This story hasn’t really gone beyond the business sections, and the government hasn’t said much either. Neither state of affairs is likely to persist.

Tuesday, August 14, 2007

Wickford North Green Action Group meeting

I went to the public meeting organised by the Wickford North Green Action Group meeting last night to oppose the proposed development on the Barn Hall site. It was an excellent event, with Councillors from Basildon and Chelmsford as well as the very capable organisers of the Action Group all speaking and fielding questions from the audience. The hall was packed and the local opinion was very clear, with the exception of a few chaps from the so-called Wickford Action Group who oppose development in Wickford Town Centre but seem a bit ambiguous when it comes to the Green Belt, I know it sounds like the People's Front of Judea vs. the Judean People's Front but bear with me here. Our view, that is the Conservative administration's view is that to meet the government's housing targets we can either concrete the Green Belt or build on brownfield, and we choose the latter. There are very legitimate concerns about roads, schools and healthcare provision, but that does not change that central policy, so I am very pleased that local people have organised to fight the Barn Hall development.

The highlight for me was when an elderly member of the audience told us how he and his neighbours had organised to fight, and win, against an earlier attempt to encroach on the Green Belt in Wickford, opposing then Chairman of Planning on Basildon Council ex-Councillor David Harrison, who is now a leading light of the Wickford Action Group. It was actually very moving and the Chairman of the current campaign spoke of the torch being handed to a new generation of community activists.

So, the planning application will be heard in October and any appeal against a possible refusal would be heard in public in the New Year, but as the Wickford North people said, one battle at a time. If you oppose the development then make sure you write to Basildon Council and tell them so. Local opinion matters, and if people decide to stand up for their community then they can make a difference.

Monday, August 13, 2007

Cash for Honours - Interesting Link

I have no information on the veracity of this information, but is has received some coverage in the national press. If it is all fantasy one wonders why Levy does not sue.

BBC goes with airport protest, predictably trashes Conservative Tax Cut Proposals

The lead item on the BBC News today was the environmental protest at Heathrow Airport. A group of campaigners vaguely for the environment and very definitely against global capitalism and, er, global warming are camping out in a ‘direct action’ against air travel. Of course, they don’t seem to be against the basic policies that encourage air travel, like mass immigration for example, it is the actual act of flying they dislike and the answer is not to try and make aircraft less environmentally damaging, it is the usual approach of restricting people’s freedom. In this case the freedom of ordinary people to travel. It is always amazing what an unshakable belief in the rightness of a cause will lead people to do, whether it be inconveniencing travellers for the next few days or promoting the idea that the planet would be a better place if everyone stayed at home. An interconnected world is a better world on many levels. It is richer, and it is certainly more understanding of different cultures. Travel is good, and it takes a special kind of myopia not to see that.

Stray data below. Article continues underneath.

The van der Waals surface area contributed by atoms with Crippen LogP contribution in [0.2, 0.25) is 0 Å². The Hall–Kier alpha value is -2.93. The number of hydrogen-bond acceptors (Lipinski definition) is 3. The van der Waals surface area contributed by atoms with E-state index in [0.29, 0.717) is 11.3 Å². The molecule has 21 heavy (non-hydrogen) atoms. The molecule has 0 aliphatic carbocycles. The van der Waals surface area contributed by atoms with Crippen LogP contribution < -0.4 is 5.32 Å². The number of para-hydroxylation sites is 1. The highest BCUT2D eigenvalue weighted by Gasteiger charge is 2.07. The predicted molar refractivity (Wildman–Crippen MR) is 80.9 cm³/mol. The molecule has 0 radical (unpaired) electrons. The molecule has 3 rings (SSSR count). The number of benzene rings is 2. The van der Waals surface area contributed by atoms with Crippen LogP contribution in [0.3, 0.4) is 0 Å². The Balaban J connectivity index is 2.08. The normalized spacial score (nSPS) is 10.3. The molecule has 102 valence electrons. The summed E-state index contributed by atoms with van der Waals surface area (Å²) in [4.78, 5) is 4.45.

So, this led the BBC news, eclipsing the news about the Conservative Economic Competitiveness Policy Group. Of course on the BBC the result of a county-level game of tiddlywinks would have eclipsed a Conservative policy announcement. The Today programme dismissed a proposal for £14bn of tax cuts with a few gloating comments about Labour’s delight about a Tory ‘lurch to the Right’. Did the BBC wonder when they went into bat with the government about their license fee settlement why they had so few friends? Their right-on lefty spin on everything certainly hacks me off, and I suspect the rest of the 30% of right-wing opinion in the country, including Her Majesty’s Loyal Opposition. When the government put the squeeze on there was no sympathy from, well, anyone. The BBC should contemplate that, and the wisdom of a publicly-funded body systematically alienating large sections of the public.

Sunday, August 12, 2007

No to development on Barn Hall in Wickford

There is a proposal to develop on a Green Belt site known as Barn Hall in Wickford. This is against the policy of Basildon Council, and totally unnecessary in order for the Council to meet the housing numbers that are dictated by the Labour government. Understandably, the local community is dead set against the development and have organised to fight it.

You can sign a petition against the development here.

Conservatives to open clear blue water from Labour

Of the Conservative Policy Groups one of the big boys was always going to be John Redwood's Economic Competitiveness operation. John Redwood has a reputation for fierce intelligence and clarity of thought on the economy. He is also a man of the Right, and putting him in charge of the Group was a very strong marker on David Cameron's policy direction on economic issues. The Policy Group is due to report this week, and the advance publicity is that it is going to be radical and hard-hitting, proposing systematic deregulation for financial services, employment law and even into areas like the BBC. In particular there seems to be a focus on retrieving powers lost to Brussels under Labour, starting with the infamous opt-out to the Social Chapter which Tony Blair gave up as one of his first acts in 1997.

There is no doubt that this report will explode the thesis that all parties in Britain are the same and it will represent a very sharp division between Conservatives and Labour if even a fraction of it becomes Conservative policy. This seems likely, as both public and private indications are that David Cameron will endorse the Policy Group's main findings. As the bottom line is estimated at a £14 billion pound boost for the British economy this is probably a good thing.